Absolute Divorce

In Maryland, there are two types of divorce: Absolute Divorce and Limited Divorce. An absolute divorce permanently ends the marriage, terminates any property claims, and permits remarriage. A limited divorce does not end the marriage and does not permit remarriage. But it does provide for support and legalizes the separation. A limited divorce is Maryland’s form of legal separation.

When filing for an absolute divorce, you must have ground(s) or a basis for the judge to grant it and our Maryland absolute divorce lawyers can provide you with more infomation. There are seven (7) grounds in Maryland:

  • One (1) year separation;
  • Desertion;
  • Conviction of a felony or misdemeanor with incarceration;
  • Insanity;
  • Adultery;
  • Cruelty; and
  • Excessively Vicious Conduct.

The most common ground for divorce in Maryland is one (1) year separation. This is the only no fault ground for the divorce in Maryland. For this ground to apply, you must prove to the judge that you and your spouse have been living separate and apart without cohabitation for at least one year prior to you file for divorce.

Generally, the phrase “living separate and apart” has been very strictly interpreted by the Maryland Courts. For example, even if the parties have been living in separate bedrooms in the same house, this has still been interpreted by the Courts as not living separate and apart. Additionally, it is important to note that after separating, if the parties spend even one night together under the same roof, that starts the clock over.

Desertion is the unjustified separation of one spouse from another with the deliberate intention of ending the marriage. Desertion can be actual or constructive. Actual desertion is when one spouse physically moves out of the marital home or physically leaves the marriage. Constructive desertion is when one spouse’s actions and behavior makes it impossible to continue with the marriage and therefore, the party who leaves is justified in leaving the marriage. The deserter is the one whose actions made it impossible to continue with the marriage, not the one who leaves. With the ground of desertion, you and your spouse have to be separated for 1 year prior to filing for divorce.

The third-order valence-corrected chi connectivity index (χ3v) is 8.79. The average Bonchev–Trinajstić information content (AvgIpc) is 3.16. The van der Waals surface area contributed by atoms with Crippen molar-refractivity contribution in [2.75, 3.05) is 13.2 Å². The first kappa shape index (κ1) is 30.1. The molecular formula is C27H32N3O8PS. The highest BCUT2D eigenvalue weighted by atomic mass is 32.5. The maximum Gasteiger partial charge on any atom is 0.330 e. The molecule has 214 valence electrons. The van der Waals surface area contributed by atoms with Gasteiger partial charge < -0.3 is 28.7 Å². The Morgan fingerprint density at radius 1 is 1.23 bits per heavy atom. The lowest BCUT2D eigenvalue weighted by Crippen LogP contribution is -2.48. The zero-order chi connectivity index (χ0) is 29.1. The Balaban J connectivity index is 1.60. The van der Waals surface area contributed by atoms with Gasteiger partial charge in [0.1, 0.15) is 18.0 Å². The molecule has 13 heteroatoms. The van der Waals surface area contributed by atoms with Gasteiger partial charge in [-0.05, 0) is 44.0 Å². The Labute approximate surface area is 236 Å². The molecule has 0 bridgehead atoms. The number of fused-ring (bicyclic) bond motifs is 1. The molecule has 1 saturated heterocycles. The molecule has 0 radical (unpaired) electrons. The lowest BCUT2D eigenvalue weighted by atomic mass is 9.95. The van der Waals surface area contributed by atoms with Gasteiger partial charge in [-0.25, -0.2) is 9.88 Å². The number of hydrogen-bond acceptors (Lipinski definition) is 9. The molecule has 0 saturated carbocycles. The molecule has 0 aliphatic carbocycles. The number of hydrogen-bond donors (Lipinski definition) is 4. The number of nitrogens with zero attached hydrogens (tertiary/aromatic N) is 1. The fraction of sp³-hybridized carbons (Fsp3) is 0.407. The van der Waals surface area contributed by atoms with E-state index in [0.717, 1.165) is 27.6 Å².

To prove insanity as the ground for the absolute divorce, the party must show that their spouse has been confined to a mental institution or hospital for at least three (3) years prior to filing for divorce and the judge must hear testimony of at least two (2) physicians who are competent in psychiatry that the insanity is incurable and there is no hope of recovery.

In order to divorce on the ground that your spouse has been convicted of a felony or misdemeanor, the party must show that their spouse was convicted of a felony or misdemeanor in any state, was sentenced to at least three (3) years in prison, and has served at least twelve (12) months of that sentence prior to filing for divorce.

With the other three (3) grounds for an absolute divorce, adultery, cruelty of treatment and excessively vicious conduct, the parties do not have to be separated for one (1) year before filing for divorce.

If you can show that your spouse is committing adultery, the Court will grant a judgment of absolute divorce regardless how long you and your spouse have been living separate and apart. To prove adultery, you must show two things: 1) your spouse had the opportunity to cheat and 2) the disposition or inclination to cheat.

The other two grounds for divorce that do not require you and your spouse to be separated a year before filing are cruelty of treatment and excessively vicious conduct. These two grounds go together. They allow a person to file for divorce if they have suffered physical or mental harm at the hands of their spouse and there is no reasonable expectation of reconciliation. To prove these two (2) grounds, you must provide evidence to the judge that your spouse’s cruel treatment and/or vicious conduct endangers your life and health or the life and health of a minor child.

One last thing to keep in mind before filing for an absolute divorce in Maryland is the residency requirement. Prior to filing for divorce, one of the parties must have resided in the state of Maryland for at least one (1) year. The exception to this rule is if the grounds for divorce occurred in Maryland. This means if the reason you are seeking a divorce occurred in Maryland, than you do not have to have lived in Maryland for one year prior to filing.

Our Maryland absolute divorce lawyer understands that this is a very stressful time for you and your family. Whatever your specific circumstances are, our team will help you navigate through the legal system and will make this time as stress free as possible.  

Maryland Divorce Lawyer Blog - Divorce